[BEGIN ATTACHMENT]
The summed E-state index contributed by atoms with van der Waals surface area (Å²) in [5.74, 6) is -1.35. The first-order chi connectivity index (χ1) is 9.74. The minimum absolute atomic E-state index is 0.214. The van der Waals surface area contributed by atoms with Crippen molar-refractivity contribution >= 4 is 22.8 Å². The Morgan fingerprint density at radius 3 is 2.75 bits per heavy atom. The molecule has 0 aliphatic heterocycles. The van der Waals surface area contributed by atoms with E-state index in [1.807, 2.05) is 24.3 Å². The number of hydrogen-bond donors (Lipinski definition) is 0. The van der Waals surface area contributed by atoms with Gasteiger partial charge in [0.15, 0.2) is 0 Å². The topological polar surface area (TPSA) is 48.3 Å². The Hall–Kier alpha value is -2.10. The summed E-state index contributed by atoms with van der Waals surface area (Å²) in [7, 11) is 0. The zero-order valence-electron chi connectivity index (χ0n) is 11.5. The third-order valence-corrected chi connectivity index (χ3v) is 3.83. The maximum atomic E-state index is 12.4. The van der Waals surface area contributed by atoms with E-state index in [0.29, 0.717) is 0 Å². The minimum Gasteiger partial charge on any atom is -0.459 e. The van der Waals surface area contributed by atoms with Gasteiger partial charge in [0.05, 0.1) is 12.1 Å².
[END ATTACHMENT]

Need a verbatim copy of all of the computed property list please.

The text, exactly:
The summed E-state index contributed by atoms with van der Waals surface area (Å²) in [5.74, 6) is -1.35. The first-order chi connectivity index (χ1) is 9.74. The minimum absolute atomic E-state index is 0.214. The van der Waals surface area contributed by atoms with Crippen molar-refractivity contribution >= 4 is 22.8 Å². The Morgan fingerprint density at radius 3 is 2.75 bits per heavy atom. The molecule has 0 aliphatic heterocycles. The van der Waals surface area contributed by atoms with E-state index in [1.807, 2.05) is 24.3 Å². The number of hydrogen-bond donors (Lipinski definition) is 0. The van der Waals surface area contributed by atoms with Gasteiger partial charge in [0.15, 0.2) is 0 Å². The topological polar surface area (TPSA) is 48.3 Å². The Hall–Kier alpha value is -2.10. The summed E-state index contributed by atoms with van der Waals surface area (Å²) in [7, 11) is 0. The zero-order valence-electron chi connectivity index (χ0n) is 11.5. The third-order valence-corrected chi connectivity index (χ3v) is 3.83. The maximum atomic E-state index is 12.4. The van der Waals surface area contributed by atoms with E-state index in [0.29, 0.717) is 0 Å². The minimum Gasteiger partial charge on any atom is -0.459 e. The van der Waals surface area contributed by atoms with Gasteiger partial charge in [0.05, 0.1) is 12.1 Å².